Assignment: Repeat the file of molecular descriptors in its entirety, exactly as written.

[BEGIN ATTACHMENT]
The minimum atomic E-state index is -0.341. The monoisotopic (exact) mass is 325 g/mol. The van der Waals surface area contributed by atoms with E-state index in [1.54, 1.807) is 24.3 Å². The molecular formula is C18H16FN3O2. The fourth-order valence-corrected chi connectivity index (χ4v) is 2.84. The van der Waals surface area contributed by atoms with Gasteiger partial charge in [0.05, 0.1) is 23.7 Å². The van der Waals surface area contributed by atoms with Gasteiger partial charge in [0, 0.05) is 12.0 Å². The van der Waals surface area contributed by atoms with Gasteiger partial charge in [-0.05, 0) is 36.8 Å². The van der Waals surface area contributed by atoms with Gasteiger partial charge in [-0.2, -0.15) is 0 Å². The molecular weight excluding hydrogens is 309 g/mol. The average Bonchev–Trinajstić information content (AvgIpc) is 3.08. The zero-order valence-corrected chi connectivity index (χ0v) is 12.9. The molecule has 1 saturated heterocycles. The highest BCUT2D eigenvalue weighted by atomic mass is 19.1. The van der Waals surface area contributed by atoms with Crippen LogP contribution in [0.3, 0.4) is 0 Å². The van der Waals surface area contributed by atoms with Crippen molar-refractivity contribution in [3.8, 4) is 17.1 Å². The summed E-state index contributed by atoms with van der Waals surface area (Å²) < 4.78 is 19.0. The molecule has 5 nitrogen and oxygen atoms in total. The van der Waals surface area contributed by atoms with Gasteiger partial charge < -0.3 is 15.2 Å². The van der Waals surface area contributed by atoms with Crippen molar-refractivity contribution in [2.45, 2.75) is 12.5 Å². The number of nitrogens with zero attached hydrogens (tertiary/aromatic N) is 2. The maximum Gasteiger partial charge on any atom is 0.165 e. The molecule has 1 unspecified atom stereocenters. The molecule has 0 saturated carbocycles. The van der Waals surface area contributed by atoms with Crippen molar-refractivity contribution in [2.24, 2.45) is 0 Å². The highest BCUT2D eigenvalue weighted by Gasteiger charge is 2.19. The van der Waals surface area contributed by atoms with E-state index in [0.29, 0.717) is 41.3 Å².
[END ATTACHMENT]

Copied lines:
The minimum atomic E-state index is -0.341. The monoisotopic (exact) mass is 325 g/mol. The van der Waals surface area contributed by atoms with E-state index in [1.54, 1.807) is 24.3 Å². The molecular formula is C18H16FN3O2. The fourth-order valence-corrected chi connectivity index (χ4v) is 2.84. The van der Waals surface area contributed by atoms with Gasteiger partial charge in [0.05, 0.1) is 23.7 Å². The van der Waals surface area contributed by atoms with Gasteiger partial charge in [0, 0.05) is 12.0 Å². The van der Waals surface area contributed by atoms with Gasteiger partial charge in [-0.05, 0) is 36.8 Å². The van der Waals surface area contributed by atoms with Gasteiger partial charge in [-0.2, -0.15) is 0 Å². The molecular weight excluding hydrogens is 309 g/mol. The average Bonchev–Trinajstić information content (AvgIpc) is 3.08. The zero-order valence-corrected chi connectivity index (χ0v) is 12.9. The molecule has 1 saturated heterocycles. The highest BCUT2D eigenvalue weighted by atomic mass is 19.1. The van der Waals surface area contributed by atoms with Crippen LogP contribution in [0.3, 0.4) is 0 Å². The van der Waals surface area contributed by atoms with Crippen molar-refractivity contribution in [3.8, 4) is 17.1 Å². The summed E-state index contributed by atoms with van der Waals surface area (Å²) < 4.78 is 19.0. The molecule has 5 nitrogen and oxygen atoms in total. The van der Waals surface area contributed by atoms with Gasteiger partial charge < -0.3 is 15.2 Å². The van der Waals surface area contributed by atoms with Crippen molar-refractivity contribution in [2.45, 2.75) is 12.5 Å². The number of nitrogens with zero attached hydrogens (tertiary/aromatic N) is 2. The maximum Gasteiger partial charge on any atom is 0.165 e. The molecule has 1 unspecified atom stereocenters. The molecule has 0 saturated carbocycles. The van der Waals surface area contributed by atoms with Crippen molar-refractivity contribution in [2.24, 2.45) is 0 Å². The highest BCUT2D eigenvalue weighted by Gasteiger charge is 2.19. The van der Waals surface area contributed by atoms with E-state index in [0.29, 0.717) is 41.3 Å².